VATICAN CITY (RNS) – Pop art graffiti depicting Pope Francis as homeless and a begging Madonna and Child, made by the subversive artist aleXsandro Palombo, appeared in the northern Italian city of Milan last week.
“The coronavirus aggravated social inequalities and caused an alarming increase in poverty,” Palombo, an artist and activist for 25 years whose works are showcased in museums worldwide, told Religion News Service. Milan, in northern Italy, was among the hardest hit by the coronavirus pandemic starting in February.
“The health pandemic has become a social pandemic,” he added.
The two works, titled “Caritas” (the Latin word for Charity), represent Pope Francis and the Virgin Mary in different settings begging for money with a crumpled Coca-Cola cup. The artist said his inspiration stemmed from seeing many people in Milan being forced to live on the streets due to the economic consequences of the pandemic. Over 1.5 million people are registered as unemployed in Italy, according to the Italian statistics agency Istat.
“I couldn’t remain indifferent in the face of this social disaster,” Palombo said.
With a message centered on concern for the poor and mercy, Pope Francis made for the perfect symbol for street art, Palombo said.
“He is a pope who is close to the people, and the street is the best place to communicate and be with the people,” he added, stating that Francis is charged with the difficult task of addressing the Christian message to today’s “hedonistic” and “self-centered” society.
According to the artist, “poverty in the world is spreading much quicker than the coronavirus,” and strong and decisive action is required to fight social inequality and avoid “injustice and social revolts.”
Palombo’s aunt was a mother superior at a convent in southern Italy, where the artist spent a lot of time as a child. Even though he is not a practicing Catholic today, his experiences at the convent “deeply influenced” his life and he said he identifies with Pope Francis’ call to “simplicity and condemnation of waste.”
He came up with the idea of the works during the lockdown in Italy (which began on March 9) and immediately got to work on them once the country entered phase two, allowing citizens to leave their homes.
Palombo chose to place his art in areas where he knew many homeless live in Milan.
“I wanted to bring Pope Francis among them,” he said, adding that while working on the pieces he also got to know many of the homeless and poor who live on the city’s streets.
“They are people in need of attention. Silence and indifference kills them” Palombo said, adding that the homeless said institutions did very little to support them during the lockdown and quarantine.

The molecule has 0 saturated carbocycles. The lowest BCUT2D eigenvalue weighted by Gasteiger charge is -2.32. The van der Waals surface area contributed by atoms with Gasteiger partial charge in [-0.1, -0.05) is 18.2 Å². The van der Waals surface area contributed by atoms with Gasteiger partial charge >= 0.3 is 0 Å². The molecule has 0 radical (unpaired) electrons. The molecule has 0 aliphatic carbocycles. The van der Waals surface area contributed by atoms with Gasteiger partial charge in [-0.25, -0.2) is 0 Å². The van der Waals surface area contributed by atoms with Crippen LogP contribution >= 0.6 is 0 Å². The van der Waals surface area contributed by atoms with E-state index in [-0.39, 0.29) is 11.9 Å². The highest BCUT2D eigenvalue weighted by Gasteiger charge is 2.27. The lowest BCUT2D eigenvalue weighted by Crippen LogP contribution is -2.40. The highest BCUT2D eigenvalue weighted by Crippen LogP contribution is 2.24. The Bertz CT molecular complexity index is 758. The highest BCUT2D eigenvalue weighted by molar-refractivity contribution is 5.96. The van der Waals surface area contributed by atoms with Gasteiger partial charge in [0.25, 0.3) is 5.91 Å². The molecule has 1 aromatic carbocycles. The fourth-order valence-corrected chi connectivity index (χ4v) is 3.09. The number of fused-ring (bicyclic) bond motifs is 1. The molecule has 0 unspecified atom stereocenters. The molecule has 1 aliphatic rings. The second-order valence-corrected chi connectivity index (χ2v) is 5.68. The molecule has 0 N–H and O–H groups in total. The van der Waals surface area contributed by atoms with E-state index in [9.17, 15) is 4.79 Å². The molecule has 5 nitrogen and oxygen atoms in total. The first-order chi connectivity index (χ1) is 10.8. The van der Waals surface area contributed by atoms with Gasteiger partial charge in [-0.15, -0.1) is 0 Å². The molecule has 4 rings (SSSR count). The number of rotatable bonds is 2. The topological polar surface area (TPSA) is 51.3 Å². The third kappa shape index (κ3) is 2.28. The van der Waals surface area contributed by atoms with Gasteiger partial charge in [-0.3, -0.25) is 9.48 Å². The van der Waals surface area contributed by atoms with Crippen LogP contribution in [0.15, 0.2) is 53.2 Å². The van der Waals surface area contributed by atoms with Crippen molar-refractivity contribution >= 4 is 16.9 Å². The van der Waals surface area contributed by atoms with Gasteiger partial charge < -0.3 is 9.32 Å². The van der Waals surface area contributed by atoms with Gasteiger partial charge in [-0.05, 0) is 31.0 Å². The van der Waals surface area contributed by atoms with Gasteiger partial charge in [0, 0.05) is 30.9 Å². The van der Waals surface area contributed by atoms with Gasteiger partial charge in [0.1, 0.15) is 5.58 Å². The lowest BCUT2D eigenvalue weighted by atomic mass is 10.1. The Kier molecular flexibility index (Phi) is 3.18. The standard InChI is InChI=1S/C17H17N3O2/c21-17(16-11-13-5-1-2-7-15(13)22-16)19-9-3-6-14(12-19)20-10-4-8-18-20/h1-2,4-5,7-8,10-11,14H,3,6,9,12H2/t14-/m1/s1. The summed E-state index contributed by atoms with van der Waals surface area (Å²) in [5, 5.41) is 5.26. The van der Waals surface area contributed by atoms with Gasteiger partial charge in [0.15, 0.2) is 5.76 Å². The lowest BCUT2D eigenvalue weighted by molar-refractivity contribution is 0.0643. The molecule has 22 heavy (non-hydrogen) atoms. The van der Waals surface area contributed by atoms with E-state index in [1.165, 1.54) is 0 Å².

“I was touched by their happiness when they saw the work of Pope Francis,” he said. “Many moved their personal belongings to sleep close to the works.”
The homeless’ appreciation for the pieces was also evident when the graffiti were vandalized, and they used carton boxes and blankets in an attempt to protect the pieces. Pictures taken by passersby have also served as a means to raise awareness by showing Francis begging side by side with the homeless.
“In a difficult time such as the one we are living in, addressing the problem of poverty is even more important because we will only start again if we build the conditions for a better world,” Palombo said. “The world before COVID was unsustainable. Today we must make a collective effort for an equitable future that leaves no one behind.”
This is not the first time the Italian street artist has made headlines with his thought-provoking art. His previous collection “Just Because I Am Woman,” which showed female political leaders as victims of gender violence, is currently on display at the National Manifesto Museum in Denmark.
His work “Survivor,” which highlights breast cancer awareness by portraying Marge Simpson, is showcased at the Civilization Museum in Quebec, Canada, while his series on Disabled Disney Princesses went viral on social media.
“The human person must be at the center of everything. That is why I chose to portray Pope Francis because his commitment and effort toward the weakest is an example for all,” Palombo said.
“Only when we reach out our hand toward our neighbor and turn our gaze to the weakest will we be able to call ourselves human.”